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Conduct an Efficient and Constructive SWOT Analysis

The Doctor's Office, April 9, 2009

Many doctors would classify the current economic downturn as a threat to their business. But others, even within the same practice, might view the financial climate as an opportunity for growth.

In the end, the important fact isn't how the situation is labeled, but that physician leaders are talking about it. And they are more likely to discuss what's going on in- and outside their office if their practice conducts an analysis of its strengths, weaknesses, opportunities, and threats (SWOT).

The purpose of a SWOT analysis is for a business to scrutinize these elements as it begins to create a strategic plan. Strengths and weaknesses refer only to internal factors, while opportunities and threats can refer to internal and external factors.

It's important for practices to conduct regular SWOT analyses because it helps physician leaders take a step back from day-to-day difficulties and understand the larger picture.

Physician practices should conduct a SWOT analysis each year, but they don't always have to start from scratch. If the prior year's analysis is still relevant, practice managers may decide to review and update it for the coming year.

Larger organizations often focus on developing various components of the strategic plan on a rotating schedule, says Jennie Campbell, CMPE, chief operating officer of Summit Medical Group in Knoxville, TN.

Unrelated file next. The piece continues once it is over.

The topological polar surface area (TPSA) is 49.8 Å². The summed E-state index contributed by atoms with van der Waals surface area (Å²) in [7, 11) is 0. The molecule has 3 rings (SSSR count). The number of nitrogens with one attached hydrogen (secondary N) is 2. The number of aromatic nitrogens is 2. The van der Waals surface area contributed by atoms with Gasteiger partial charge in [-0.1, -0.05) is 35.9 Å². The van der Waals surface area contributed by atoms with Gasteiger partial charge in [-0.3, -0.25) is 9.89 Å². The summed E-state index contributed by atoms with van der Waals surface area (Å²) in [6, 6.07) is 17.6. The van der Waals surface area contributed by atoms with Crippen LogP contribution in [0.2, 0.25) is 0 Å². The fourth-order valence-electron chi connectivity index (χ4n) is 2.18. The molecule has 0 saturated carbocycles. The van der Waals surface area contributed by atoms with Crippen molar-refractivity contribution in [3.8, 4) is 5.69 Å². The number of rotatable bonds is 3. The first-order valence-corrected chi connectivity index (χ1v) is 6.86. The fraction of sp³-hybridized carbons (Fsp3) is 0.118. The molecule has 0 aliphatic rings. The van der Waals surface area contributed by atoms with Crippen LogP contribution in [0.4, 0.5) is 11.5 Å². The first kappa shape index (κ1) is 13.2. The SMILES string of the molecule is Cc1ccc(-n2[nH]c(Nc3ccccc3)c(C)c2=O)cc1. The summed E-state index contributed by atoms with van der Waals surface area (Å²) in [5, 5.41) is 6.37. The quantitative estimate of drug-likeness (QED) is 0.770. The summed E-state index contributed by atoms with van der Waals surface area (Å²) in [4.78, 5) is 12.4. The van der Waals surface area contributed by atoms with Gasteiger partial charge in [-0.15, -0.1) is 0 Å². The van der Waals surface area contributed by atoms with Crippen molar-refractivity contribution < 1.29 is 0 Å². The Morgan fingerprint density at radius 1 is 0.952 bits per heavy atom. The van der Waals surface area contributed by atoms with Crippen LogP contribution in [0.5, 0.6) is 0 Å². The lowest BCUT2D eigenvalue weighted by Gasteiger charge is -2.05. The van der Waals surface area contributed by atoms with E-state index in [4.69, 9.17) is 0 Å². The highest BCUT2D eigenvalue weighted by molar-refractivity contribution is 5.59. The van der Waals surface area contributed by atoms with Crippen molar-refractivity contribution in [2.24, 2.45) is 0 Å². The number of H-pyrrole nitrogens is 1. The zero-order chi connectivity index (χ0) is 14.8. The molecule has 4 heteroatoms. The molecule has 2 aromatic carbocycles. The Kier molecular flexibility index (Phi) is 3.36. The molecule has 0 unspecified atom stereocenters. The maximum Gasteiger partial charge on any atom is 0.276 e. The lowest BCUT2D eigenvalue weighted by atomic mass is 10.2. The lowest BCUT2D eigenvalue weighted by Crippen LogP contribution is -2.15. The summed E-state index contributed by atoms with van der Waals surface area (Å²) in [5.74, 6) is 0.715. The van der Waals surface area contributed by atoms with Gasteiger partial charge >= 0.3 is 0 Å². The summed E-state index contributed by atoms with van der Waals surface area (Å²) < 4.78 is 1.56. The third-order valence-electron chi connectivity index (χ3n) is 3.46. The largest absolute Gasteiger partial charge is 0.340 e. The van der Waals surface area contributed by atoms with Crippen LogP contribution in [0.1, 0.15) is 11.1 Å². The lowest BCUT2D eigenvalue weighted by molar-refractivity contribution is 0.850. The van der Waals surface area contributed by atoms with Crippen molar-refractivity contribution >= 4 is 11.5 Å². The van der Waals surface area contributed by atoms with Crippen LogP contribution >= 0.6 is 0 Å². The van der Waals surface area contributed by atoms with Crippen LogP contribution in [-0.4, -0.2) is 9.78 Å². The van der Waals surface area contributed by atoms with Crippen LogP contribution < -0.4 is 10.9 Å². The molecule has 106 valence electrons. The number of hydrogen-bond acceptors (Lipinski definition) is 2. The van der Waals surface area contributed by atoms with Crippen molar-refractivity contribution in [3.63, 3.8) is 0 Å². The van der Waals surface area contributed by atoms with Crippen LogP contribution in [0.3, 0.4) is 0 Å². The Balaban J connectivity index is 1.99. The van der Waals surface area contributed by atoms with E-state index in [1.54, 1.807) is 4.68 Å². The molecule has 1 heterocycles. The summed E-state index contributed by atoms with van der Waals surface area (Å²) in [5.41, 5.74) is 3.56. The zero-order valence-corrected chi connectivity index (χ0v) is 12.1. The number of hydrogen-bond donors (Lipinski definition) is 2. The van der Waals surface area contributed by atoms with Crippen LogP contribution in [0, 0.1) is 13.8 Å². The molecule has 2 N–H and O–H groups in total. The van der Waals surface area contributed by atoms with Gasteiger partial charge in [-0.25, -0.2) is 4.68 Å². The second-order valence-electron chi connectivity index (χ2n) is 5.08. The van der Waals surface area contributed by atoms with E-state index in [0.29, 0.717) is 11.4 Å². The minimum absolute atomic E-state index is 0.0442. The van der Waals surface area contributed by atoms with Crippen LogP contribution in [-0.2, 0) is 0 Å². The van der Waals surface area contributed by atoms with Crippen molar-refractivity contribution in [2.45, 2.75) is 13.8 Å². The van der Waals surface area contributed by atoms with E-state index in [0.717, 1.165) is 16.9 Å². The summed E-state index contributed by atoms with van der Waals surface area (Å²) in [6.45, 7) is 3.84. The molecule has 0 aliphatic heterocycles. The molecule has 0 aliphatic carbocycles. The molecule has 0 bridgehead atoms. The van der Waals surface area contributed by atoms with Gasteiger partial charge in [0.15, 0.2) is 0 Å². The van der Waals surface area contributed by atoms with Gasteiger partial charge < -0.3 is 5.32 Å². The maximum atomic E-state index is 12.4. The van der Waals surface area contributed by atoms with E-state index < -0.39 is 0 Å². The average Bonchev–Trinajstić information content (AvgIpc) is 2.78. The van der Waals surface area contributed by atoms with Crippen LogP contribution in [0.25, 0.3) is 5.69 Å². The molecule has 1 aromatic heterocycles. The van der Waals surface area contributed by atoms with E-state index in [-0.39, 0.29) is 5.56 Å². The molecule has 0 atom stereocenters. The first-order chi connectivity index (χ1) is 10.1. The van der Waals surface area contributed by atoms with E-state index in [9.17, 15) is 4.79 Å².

"If you want to look at practice growth and you've got a multiple-location practice, you can look at that every few years," she says. "And then on other years, look at things like physician compensation strategy, etc."

The number of people involved in a SWOT analysis depends on the practice size. For a smaller practice, the analysis meeting should consist of four to six people, including the physicians, practice manager, and practice administrator, Campbell says. SWOT analysis meetings for larger practices should include the board of directors or strategic plan committee.

The facilitator plays the most important role during a SWOT analysis, because he or she engages participants in discussion, settles disputes, and writes ideas down on a whiteboard or flip chart. Many practices choose a staff member to be the facilitator, whereas others use an outside consultant.

The most common difficulties during a SWOT analysis usually emerge in the meeting part of the process. Another common snag occurs when people get bogged down trying to categorize a certain item, such as whether the stagnant economy should be considered a threat or an opportunity. The facilitator is useful in a situation like this.


This article was adapted from one that originally ran in the April 2009 issue of The Doctor's Office, a HealthLeaders Media publication.